LAS VEGAS (FOX5) -- Nevada's minimum wage will increase starting July 1, 2020, the Office of the Labor Commissioner reminded Nevada employers in an email message on Tuesday.
Per Assembly Bill 456 passed in 2019, the minimum wage will increase by 75 cents annually through 2024 for a total increase of $3.75 over five years.
Starting July 1, the minimum wage rate is $8.00 per hour if the employee is offered qualifying health benefits, and $9.00 per hour if the employee is not offered qualifying health benefits.
An increase in the minimum wage will also increase the daily overtime rates for the same period beginning July 1, except for those employees exempted from overtime requirements.
Employees in Nevada who earn more than one and one-half times the minimum wage for both tiers -- $12 per hour for those offered health benefits and $13.50 per hour for those not offered health benefits -- are eligible for overtime at one and one-half times their regular rate of pay for over 40 hours of work in a week.
For employees that earn less than the amounts listed above, in addition to overtime pay after the traditional 40-hour week, Nevada law also provides for overtime pay at one and one-half times an employee’s regular rate of pay for working more than 8 hours in a 24-hour period.
"Absolutely the worst time. Las Vegas is slow in the summertime already, we got a pandemic, the governor has reduced our capacity to 50% and now increased the hourly wage," said Todd Clore.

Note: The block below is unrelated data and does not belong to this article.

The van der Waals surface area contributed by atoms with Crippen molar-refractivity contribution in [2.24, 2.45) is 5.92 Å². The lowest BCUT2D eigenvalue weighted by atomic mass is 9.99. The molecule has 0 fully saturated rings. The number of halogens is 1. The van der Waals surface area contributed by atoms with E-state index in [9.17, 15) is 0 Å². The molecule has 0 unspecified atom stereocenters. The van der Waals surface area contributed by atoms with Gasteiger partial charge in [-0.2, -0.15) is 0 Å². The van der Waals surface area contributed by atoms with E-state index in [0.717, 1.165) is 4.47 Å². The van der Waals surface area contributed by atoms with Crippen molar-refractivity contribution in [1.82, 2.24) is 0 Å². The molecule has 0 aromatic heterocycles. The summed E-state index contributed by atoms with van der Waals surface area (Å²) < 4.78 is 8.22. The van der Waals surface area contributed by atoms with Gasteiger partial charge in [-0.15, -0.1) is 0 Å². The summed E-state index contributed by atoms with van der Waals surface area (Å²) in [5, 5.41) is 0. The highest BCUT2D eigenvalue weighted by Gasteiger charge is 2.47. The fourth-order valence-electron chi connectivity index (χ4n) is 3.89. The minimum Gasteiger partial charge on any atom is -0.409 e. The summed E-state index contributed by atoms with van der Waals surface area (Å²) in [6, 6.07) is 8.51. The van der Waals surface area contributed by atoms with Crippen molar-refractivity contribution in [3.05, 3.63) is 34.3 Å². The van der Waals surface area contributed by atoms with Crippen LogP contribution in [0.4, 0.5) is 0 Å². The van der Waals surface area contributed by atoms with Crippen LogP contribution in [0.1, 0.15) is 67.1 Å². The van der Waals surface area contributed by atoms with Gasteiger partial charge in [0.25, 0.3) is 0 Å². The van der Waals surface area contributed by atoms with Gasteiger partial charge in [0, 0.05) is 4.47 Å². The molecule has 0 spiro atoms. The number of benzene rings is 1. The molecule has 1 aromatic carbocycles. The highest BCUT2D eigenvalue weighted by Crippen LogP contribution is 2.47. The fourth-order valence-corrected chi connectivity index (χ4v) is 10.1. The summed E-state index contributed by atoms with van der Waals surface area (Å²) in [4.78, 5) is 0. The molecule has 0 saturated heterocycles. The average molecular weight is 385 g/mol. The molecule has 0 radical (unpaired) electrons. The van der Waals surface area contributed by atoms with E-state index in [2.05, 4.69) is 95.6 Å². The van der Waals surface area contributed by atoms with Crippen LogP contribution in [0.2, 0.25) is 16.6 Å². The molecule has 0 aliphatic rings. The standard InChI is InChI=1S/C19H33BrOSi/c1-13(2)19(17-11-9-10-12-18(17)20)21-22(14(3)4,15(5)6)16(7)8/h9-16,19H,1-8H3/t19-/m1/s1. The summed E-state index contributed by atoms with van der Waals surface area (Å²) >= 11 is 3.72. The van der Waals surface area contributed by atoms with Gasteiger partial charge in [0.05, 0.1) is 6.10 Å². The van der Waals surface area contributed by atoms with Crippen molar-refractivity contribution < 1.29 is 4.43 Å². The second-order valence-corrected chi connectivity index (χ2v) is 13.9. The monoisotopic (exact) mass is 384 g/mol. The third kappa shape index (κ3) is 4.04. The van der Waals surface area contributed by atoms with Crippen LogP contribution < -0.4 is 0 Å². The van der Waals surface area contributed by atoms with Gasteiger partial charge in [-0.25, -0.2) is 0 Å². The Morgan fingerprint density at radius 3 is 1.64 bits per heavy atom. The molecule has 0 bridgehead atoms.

Clore owns Todd's Unique Dining on Sunset Road near Green Valley Parkway.
"Many times in the higher end restaurants it doesn’t affect so much, but the people that it does affect are now making tips. We’ve been trying for years to get the tip credit applied to Nevada," said Clore.
Tip credits allow owners to use tips to meet minimum wage requirements. Nevada is one of the few states without it.
"With this increase in the minimum wage, really the people that it’s helping are not really the people that it’s intending to unless you’re a front-line worker at a fast food restaurant," he said.
It’s a small bump in paychecks for servers, bartenders and busboys who mostly rely on tips, but it's another expense for Clore, who said his margins keep shrinking due to the pandemic.
"Thirty percent of every dollar I made went to packaging just to do curbside."
He also reduced menu prices by 35% to give back to the community.
"They’ve been supporting me for 16 years so I wanted to give something back to them," said Clore.
Clore said he's hopeful his restaurant can make it with the help of the community.
'With all of those combinations of everything and now labor going up the pennies just keep going out the door."
The annual bulletins for minimum wage and overtime can be found at http://labor.nv.gov.